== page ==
STEM program continues to empower fifth graders
By EMMA GOSALVEZ
BELLEFONTE – For the past five years, local fifth-grade girls have been given the opportunity to explore their interests in careers in science, technology, engineering, and mathematics (STEM), an opportunity that may not exist if not for the dedication of staff at Discovery Space.
In 2015, Discovery Space introduced its stEMPOWERed Girls program at the Bellefonte Area Elementary School. Since then, the program has been expanded to include Benner Elementary. The program aims to encourage fifth-grade girls to continue exploring STEM subjects as they move into middle school, as well as increase awareness of the STEM career opportunities available.
“We believe it is important for young girls to have access to STEM programs like stEMPOWERed Girls because it provides them with opportunities to explore different careers they might be interested in, in the future,” said Olivia Perdew, education manager at Discovery Space.
Over the past year, sessions have focused on aerospace engineering, mechanical engineering, food science and computer coding, according to Michele Crowl, executive director at Discovery Space. Discovery Space was able to partner with faculty and graduate students in aerospace engineering to give program participants the opportunity to use a flight simulator and experience a room that was used to test ways to prevent helicopter blades from getting covered with ice. With the help of graduate students in mechanical engineering, participants were able to learn about a research project that involves building wheelchairs for individuals with amyotrophic lateral sclerosis, or ALS.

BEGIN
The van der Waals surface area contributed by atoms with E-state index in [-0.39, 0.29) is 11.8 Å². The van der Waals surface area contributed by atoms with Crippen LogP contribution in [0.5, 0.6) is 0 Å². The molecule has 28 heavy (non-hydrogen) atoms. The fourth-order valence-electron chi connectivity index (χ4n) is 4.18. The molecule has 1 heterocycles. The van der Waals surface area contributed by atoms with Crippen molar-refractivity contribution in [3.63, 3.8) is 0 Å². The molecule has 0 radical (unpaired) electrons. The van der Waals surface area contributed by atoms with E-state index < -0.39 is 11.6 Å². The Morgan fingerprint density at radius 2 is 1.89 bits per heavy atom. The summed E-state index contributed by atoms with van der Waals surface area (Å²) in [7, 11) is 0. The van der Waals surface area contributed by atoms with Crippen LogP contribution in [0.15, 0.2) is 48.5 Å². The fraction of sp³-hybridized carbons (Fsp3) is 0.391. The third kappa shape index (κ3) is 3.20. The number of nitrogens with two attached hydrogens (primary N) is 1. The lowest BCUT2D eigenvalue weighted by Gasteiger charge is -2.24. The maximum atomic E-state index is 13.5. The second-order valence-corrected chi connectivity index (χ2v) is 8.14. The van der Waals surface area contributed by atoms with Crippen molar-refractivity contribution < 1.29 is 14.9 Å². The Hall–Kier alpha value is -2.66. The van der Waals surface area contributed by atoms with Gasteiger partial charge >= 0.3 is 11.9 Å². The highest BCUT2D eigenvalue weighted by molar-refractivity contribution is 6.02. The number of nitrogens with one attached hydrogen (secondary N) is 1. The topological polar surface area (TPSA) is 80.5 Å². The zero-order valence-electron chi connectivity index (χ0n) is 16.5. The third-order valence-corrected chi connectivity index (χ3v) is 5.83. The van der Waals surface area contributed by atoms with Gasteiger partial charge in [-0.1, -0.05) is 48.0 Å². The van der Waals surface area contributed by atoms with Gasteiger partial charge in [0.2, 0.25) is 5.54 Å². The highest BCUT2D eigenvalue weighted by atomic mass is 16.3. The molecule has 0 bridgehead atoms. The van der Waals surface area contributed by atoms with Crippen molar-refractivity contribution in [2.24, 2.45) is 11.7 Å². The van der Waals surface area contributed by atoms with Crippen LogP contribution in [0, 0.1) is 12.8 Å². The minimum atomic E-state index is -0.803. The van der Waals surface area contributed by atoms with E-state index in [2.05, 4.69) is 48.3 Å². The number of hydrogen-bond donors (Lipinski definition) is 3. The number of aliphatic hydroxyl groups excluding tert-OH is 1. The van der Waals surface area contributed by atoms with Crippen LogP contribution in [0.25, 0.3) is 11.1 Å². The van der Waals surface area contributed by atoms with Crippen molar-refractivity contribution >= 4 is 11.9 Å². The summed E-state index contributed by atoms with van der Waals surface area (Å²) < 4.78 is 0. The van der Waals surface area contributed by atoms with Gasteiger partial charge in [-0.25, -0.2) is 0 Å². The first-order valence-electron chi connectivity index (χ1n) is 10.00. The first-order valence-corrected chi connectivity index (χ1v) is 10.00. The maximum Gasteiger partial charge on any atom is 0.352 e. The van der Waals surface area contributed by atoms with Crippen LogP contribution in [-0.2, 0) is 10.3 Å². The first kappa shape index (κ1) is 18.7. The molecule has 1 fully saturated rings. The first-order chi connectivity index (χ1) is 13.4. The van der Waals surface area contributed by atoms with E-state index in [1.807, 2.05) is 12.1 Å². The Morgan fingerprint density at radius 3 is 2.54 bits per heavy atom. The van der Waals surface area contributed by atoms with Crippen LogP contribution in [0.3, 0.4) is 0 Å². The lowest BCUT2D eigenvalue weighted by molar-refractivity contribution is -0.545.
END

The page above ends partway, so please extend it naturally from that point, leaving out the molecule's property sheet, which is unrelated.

In early May, participants went on trips to Minitab Inc., a local software development company, and to Spring Creek to learn about water quality and conduct tests to examine the health of the creek. Participants in the program are more likely to seek careers in STEM after seeing other females working in the field, Perdew said. “Through this program, these girls are able to see firsthand how science, technology, engineering, and math are out into practice daily for professionals, and we hope that seeing these subjects in context might also motivate them to continue investing their time in exploring them further.”
Each year, Perdew said the numbers at both elementary schools increase each year, especially as the participants tell their friends and siblings about it. To keep in touch with former participants, Discovery Space holds yearly alumni reunion events.
“Our participants enjoy getting to know each other and the fifth graders have told us that they are glad to have had the opportunity to meet some of the sixth and seventh graders they will see again in the fall,” Perdew said. “We hope to continue growing the program so that we can include additional elementary schools and continue to engage our cohort as they proceed through middle school.”
The stEMPOWERed program receives funding from AAUW State College, the VWR Foundation and Paula Bell, a former Lock Haven University professor. Over the past year, the funding has allowed the program to run four sessions at each elementary school and two reunion events.
“Additional funding would enable us to begin reaching other elementary schools in our area and run more reunion events for alumni of the program,” Perdew said.
In the future, Perdew is hoping that the program can be expanded. She said they will continue to find ways to engage participants as they get older.
“We are encouraged by the ownership many of our current participants and alumni have for this program and hope to continue this momentum in creating a lasting sense of community.”
Discovery Space, located at 1224 N. Atherton St. in State College, has 5,000 square feet of interactive exhibit space and hosts various birthday parties, field trips, summer camps, and events for children 14 years and younger. More information about the science center can be found online at MyDiscoverySpace.org or by contacting the center at 814-234-0200 or firstname.lastname@example.org.